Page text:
Who is to blame for Wirecard? Germany spends money

FRANKFURT (Reuters) – Germany’s accounting watchdog has denied blame for failing to spot problems at collapsed payments company Wirecard, the latest in a series of agencies to shirk responsibility after the country’s biggest accounting scandal. .

FILE PHOTO: The logo of Wirecard AG, an independent provider of outsourcing and private label solutions for electronic payment transactions, is displayed at its headquarters in Aschheim, near Munich, Germany, on July 1, 2020. REUTERS / Andreas Gebert / File Photo

The implosion of what was seen as a German success story that was once worth $ 28 billion has caused a great shame with experts and politicians who criticize what they see as a non-intervention approach by the authorities.

Wirecard filed for insolvency last week due to creditors of nearly $ 4 billion after revealing a € 1.9 billion ($ 2.1 billion) hole in its accounts that its EY auditor said was the result of sophisticated fraud global.

Allegations of fraud on Wirecard had been circulating for years, although German prosecutors focused on investigating investors and journalists who had highlighted the irregularities instead of the company.

As a financial technology company, even though it owned a bank, Wirecard was considered to be in a gray zone when it came to traditional banking supervision, and various authorities are taking advantage of ambiguity to put the blame.

Germany’s financial regulator BaFin was quick to say that central banks also had a voice in the way Wirecard was supervised, while the company’s home state Bavaria said it was also not responsible because Wirecard was not a financial company.

Following allegations of fraud in a report released in 2016, authorities twice discussed whether to strengthen Wirecard’s oversight, but took no action.

Earlier last year, BaFin also asked Germany’s accounting regulator, the privately owned Financial Reporting Control Panel (FREP), to examine Wirecard’s accounts, but the report had not yet been released by the time the company collapse.

“Tracking accounting fraud and investigations are not part of our tasks,” FREP said in a statement Wednesday night, arguing that its powers were limited and that state agencies, such as prosecutors, had greater influence.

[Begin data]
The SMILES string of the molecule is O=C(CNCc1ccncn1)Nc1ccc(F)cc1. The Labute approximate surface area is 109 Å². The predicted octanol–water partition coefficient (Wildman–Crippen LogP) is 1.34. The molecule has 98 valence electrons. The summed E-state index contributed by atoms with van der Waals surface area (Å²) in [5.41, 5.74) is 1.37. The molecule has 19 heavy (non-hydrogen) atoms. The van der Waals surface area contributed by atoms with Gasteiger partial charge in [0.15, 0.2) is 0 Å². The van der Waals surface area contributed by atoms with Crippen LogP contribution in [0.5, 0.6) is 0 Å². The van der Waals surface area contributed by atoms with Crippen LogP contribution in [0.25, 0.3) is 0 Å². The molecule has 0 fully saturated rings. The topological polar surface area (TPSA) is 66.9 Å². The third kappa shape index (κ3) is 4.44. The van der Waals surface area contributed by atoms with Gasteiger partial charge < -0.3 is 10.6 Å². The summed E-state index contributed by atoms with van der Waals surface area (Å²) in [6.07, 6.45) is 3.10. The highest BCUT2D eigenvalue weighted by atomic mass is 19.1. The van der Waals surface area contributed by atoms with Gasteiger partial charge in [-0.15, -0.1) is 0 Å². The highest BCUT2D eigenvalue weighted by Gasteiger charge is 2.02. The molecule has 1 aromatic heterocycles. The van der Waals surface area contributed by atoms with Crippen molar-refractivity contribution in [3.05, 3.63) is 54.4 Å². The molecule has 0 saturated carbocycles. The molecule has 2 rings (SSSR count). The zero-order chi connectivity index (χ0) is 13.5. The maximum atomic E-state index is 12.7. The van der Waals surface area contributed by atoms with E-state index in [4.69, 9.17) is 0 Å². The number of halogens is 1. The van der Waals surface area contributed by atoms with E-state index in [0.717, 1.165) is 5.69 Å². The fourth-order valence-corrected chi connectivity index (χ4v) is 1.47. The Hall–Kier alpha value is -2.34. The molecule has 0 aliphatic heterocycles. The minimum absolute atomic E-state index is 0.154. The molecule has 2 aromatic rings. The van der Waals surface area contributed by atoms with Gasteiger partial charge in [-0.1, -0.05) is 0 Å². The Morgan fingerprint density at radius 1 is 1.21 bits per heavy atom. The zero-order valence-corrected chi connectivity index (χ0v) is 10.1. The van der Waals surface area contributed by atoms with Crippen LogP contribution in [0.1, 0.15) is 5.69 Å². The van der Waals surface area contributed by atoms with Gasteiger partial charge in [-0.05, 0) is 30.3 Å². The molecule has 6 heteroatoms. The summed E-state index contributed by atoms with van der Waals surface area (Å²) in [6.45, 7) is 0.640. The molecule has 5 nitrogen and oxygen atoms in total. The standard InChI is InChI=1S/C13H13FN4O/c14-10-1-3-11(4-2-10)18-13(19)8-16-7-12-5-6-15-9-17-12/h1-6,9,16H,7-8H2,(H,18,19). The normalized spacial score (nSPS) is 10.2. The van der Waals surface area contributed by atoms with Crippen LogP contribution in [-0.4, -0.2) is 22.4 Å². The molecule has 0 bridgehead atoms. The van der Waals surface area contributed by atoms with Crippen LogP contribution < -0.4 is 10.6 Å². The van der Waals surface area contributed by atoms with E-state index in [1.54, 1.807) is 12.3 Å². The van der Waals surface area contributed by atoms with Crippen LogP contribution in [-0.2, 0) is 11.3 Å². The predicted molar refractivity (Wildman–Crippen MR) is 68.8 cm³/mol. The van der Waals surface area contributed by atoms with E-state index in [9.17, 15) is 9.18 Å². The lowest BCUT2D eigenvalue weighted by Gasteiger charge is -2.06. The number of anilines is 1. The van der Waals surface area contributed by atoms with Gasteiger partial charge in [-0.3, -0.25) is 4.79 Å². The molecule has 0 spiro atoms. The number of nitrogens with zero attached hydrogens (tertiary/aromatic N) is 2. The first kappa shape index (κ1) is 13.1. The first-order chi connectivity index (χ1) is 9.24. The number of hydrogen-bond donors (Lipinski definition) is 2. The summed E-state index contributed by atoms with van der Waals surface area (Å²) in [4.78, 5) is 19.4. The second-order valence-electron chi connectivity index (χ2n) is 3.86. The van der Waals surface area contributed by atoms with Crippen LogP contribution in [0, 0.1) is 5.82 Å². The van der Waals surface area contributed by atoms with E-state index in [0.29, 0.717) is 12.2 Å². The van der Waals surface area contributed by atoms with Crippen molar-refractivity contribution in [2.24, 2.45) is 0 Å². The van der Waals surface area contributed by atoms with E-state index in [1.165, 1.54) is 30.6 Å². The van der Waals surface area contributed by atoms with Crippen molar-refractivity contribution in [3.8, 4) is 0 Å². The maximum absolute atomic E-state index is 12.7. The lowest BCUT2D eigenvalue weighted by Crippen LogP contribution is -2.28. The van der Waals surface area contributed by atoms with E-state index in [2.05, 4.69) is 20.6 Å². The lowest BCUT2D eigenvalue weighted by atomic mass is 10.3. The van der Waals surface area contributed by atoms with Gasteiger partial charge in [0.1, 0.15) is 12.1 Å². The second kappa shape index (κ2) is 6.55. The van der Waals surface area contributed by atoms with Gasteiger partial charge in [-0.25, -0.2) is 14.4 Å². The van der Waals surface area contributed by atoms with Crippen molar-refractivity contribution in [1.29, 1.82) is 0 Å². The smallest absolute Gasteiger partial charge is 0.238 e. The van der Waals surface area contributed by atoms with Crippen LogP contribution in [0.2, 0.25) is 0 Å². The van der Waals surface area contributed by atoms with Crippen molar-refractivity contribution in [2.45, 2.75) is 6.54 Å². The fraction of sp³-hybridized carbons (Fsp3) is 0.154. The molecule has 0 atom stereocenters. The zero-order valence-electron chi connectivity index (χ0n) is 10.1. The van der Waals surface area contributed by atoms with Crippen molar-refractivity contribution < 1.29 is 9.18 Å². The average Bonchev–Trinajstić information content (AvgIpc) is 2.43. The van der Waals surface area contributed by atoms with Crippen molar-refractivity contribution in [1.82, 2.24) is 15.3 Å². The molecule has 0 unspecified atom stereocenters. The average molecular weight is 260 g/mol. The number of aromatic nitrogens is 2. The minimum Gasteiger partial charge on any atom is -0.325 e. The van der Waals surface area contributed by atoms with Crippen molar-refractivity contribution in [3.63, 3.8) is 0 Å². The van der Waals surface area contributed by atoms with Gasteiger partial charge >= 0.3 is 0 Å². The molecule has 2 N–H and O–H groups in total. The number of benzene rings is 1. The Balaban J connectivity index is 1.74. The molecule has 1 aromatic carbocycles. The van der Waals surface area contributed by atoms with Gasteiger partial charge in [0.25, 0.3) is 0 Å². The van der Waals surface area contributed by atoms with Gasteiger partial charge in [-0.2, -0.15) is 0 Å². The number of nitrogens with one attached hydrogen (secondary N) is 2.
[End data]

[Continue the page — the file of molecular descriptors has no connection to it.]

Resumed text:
FREP, whose stated mission is to examine public company accounts to contribute to truthful and transparent accounting, said it had investigated Wirecard as quickly as possible and regularly reported to BaFin on the progress.

FREP, which has 14 employees to cover 550 publicly traded companies, has assigned a staff member to examine Wirecard’s accounts, a person familiar with the matter told Reuters.

Since then, Germany has said it will cancel its contract with the watchdog.

In a FREP brochure published in 2015, a BaFin official, Elisabeth Roegele, applauded the cooperation between the agencies by allowing Germany to “hit” on Europe. “BaFin is the German voice of compliance,” he wrote.

Bavaria’s local government, which monitors financial companies to prevent money laundering, said it was not in charge of controlling Wirecard as it did not meet the definition of a financial company, a spokeswoman said.

Prosecutors in Munich also rejected criticism that they were slow to look at Wirecard, saying they began investigating recently, as soon as they had evidence of wrongdoing.

FILE PHOTO: People enter the headquarters of Wirecard AG, an independent provider of outsourcing and private label solutions for electronic payment transactions, in Aschheim, near Munich, Germany, on July 1, 2020. REUTERS / Andreas Gebert / File Photo

Matthew Earl, who bet on a drop in Wirecard stock and co-authored a 2016 report alleging fraud, criticized the response from German authorities.

“BaFin’s focus was to go after the critics,” Earl said. “There is a much more adult approach in the United States or Great Britain. Regulators are more open. On the European continent, they are more parochial ”.

Meanwhile, EY, which has come under fire after auditing Wirecard’s accounts for a decade, said it had been duped by the company: “Even the strongest audit procedures … can’t uncover collusive fraud.”

Additional reports by Joern Poltz in Munich, Hans Seidenstuecker in Frankfurt and Douglas Busvine in Berlin; Written by John O’Donnell; Editing by David Clarke

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